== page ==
The isolated Japan

1

This family of nations consisted of several East Asian entities, among them Korea, Annam (Vietnam), Siam(Thailand), Burma, Japan, and the Ryukyu Islands

2

How Western Imperilism Affects China And Japan

Copyrights

I am handing over the copyrights to Jen Shriver upon doing so you accept this .

Thank you

Mike Sorrentino

Oct. 23, 1996

How Western Imperialism affects China and Japan

China and Japan had very different experiences with Western Imperialism . Their reactions to western interference would lay a foundation for their destiny in a world that was rapidly progressing forward , leaving the traditional world behind .

China viewed themselves as totally self sufficient , superior , and the only truly civilized land in a barbarous world. They were inward looking and were encouraged by the conservative Confucianistic beliefs of their emperors to cling to the ancient and traditional ways of the past . They slid rapidly behind in industrial development , refusing to acknowledge the need for shipbuilding or naval development , and saw no importance in European trade .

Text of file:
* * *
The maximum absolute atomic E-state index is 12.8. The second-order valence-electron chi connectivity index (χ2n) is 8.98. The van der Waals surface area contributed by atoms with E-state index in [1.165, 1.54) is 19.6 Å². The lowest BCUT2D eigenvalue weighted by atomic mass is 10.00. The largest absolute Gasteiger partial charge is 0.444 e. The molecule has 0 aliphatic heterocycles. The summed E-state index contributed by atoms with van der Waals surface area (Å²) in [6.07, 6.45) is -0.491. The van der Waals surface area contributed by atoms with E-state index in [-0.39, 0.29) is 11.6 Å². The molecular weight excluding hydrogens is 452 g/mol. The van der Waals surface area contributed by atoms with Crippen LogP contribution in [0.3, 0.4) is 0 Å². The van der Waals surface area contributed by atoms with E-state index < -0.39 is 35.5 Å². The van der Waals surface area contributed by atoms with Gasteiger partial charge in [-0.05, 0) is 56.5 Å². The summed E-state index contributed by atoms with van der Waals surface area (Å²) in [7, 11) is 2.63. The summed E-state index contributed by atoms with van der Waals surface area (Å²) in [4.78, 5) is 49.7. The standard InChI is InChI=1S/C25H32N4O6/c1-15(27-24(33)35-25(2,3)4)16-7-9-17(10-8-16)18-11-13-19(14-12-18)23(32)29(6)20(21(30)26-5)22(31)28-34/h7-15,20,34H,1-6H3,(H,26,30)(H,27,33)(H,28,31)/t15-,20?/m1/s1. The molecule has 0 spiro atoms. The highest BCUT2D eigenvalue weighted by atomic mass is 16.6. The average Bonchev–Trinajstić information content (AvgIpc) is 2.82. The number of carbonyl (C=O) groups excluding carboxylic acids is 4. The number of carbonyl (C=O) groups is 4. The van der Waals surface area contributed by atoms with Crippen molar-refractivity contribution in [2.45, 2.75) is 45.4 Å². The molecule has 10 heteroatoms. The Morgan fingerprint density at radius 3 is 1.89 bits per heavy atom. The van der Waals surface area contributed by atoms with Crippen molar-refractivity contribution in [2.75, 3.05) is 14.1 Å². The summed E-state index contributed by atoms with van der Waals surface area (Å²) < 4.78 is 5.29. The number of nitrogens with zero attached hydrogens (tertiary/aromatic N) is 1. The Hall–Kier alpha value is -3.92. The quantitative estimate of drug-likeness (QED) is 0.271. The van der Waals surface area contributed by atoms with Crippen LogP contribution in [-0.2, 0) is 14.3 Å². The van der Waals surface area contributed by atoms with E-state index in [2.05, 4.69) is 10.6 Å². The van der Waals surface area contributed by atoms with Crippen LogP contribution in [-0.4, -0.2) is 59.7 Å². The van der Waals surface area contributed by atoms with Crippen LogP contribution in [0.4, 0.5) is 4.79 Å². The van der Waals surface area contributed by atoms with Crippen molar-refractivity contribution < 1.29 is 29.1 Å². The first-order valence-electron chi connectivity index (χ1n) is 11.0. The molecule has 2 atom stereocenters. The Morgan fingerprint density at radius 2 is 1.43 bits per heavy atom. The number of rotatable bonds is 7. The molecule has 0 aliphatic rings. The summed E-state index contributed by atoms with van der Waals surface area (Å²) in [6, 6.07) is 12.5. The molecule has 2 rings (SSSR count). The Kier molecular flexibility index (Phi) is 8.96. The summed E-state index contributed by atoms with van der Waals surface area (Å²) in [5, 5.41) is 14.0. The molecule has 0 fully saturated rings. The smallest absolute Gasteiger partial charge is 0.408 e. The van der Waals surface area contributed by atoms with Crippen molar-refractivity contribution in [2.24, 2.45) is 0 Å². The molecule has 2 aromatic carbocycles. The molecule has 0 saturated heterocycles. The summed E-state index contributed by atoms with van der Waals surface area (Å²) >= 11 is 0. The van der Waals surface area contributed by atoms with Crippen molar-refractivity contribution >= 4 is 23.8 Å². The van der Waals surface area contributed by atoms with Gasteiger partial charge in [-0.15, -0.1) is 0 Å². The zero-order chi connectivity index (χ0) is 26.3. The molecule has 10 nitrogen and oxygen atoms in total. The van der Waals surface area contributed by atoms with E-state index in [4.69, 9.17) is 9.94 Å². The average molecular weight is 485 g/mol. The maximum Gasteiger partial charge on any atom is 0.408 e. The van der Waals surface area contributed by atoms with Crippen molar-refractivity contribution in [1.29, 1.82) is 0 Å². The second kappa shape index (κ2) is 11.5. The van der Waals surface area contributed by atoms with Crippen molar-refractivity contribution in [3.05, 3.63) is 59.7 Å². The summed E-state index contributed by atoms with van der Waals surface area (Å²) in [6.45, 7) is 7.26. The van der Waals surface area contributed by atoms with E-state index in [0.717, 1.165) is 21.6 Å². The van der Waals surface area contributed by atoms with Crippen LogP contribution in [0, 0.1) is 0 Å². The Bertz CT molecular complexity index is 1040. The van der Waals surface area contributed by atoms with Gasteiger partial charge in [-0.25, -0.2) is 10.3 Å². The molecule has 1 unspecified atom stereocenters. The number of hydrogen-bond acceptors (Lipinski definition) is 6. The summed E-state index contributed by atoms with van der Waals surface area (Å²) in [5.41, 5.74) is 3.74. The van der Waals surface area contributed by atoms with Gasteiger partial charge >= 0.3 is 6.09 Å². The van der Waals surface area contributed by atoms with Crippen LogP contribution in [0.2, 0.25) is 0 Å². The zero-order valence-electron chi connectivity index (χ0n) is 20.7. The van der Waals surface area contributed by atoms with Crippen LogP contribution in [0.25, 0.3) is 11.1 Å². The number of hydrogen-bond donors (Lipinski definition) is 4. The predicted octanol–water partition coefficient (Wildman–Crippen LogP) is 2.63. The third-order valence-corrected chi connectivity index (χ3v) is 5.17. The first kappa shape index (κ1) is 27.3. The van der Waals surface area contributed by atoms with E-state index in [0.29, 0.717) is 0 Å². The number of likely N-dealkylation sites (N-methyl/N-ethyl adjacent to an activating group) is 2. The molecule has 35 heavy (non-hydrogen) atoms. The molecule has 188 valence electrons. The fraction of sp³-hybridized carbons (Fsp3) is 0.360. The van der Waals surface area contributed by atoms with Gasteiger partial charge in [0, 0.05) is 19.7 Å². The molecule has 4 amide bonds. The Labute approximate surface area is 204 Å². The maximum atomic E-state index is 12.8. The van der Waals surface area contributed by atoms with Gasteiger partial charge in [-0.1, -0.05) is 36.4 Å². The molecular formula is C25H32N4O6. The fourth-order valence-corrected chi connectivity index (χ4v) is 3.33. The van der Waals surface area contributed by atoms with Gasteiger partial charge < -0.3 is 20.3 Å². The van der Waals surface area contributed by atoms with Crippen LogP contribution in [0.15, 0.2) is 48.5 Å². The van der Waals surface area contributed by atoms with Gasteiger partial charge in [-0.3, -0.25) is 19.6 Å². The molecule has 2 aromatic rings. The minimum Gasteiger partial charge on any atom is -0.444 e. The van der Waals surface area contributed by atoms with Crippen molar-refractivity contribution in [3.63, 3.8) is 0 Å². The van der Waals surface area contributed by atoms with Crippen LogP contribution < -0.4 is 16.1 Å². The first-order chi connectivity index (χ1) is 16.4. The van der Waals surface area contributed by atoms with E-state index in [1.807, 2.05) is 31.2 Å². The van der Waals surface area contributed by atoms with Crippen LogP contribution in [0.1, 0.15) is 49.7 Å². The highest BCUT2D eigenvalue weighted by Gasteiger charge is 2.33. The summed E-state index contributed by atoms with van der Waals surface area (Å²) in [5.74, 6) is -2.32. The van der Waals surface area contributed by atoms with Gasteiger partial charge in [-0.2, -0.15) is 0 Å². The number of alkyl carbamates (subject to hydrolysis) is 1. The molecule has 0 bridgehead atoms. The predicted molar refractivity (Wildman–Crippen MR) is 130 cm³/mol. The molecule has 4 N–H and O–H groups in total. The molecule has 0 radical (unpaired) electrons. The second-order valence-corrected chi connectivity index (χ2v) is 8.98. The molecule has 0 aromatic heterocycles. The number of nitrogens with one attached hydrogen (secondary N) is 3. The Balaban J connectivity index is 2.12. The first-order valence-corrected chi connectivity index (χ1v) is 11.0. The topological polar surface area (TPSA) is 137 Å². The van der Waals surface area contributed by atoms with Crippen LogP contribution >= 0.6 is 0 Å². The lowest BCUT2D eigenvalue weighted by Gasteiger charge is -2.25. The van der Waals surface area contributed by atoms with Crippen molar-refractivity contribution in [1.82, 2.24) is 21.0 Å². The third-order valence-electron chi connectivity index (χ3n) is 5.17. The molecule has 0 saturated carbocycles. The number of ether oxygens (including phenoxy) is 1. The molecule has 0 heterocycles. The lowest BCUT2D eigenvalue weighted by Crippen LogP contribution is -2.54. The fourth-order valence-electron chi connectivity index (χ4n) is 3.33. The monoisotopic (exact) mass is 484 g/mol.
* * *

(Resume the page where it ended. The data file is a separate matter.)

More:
Then in the 1800's , Europe thrust its way into the heart of the Middle Kingdom, shattering and destroying its isolation forever. China would then be involved in four wars during the nineteenth century ; Britain's opium war (1839-1842), a second war (1856-1860) fought by British and French , the Sino-Japanese war (1894-1895) , and a final western invasion involving British , French , German , Japanese and U.S troops (1899-1900). Chinese Emperors were compelled to sign unequal treaties and were forced to open a number of ports , as well as agree to other territorial concessions . China was also forced to open its seacoasts and its rivers to Western intruders . The Europeans also exploited China's land by securing rights to build railways and develop its natural resources .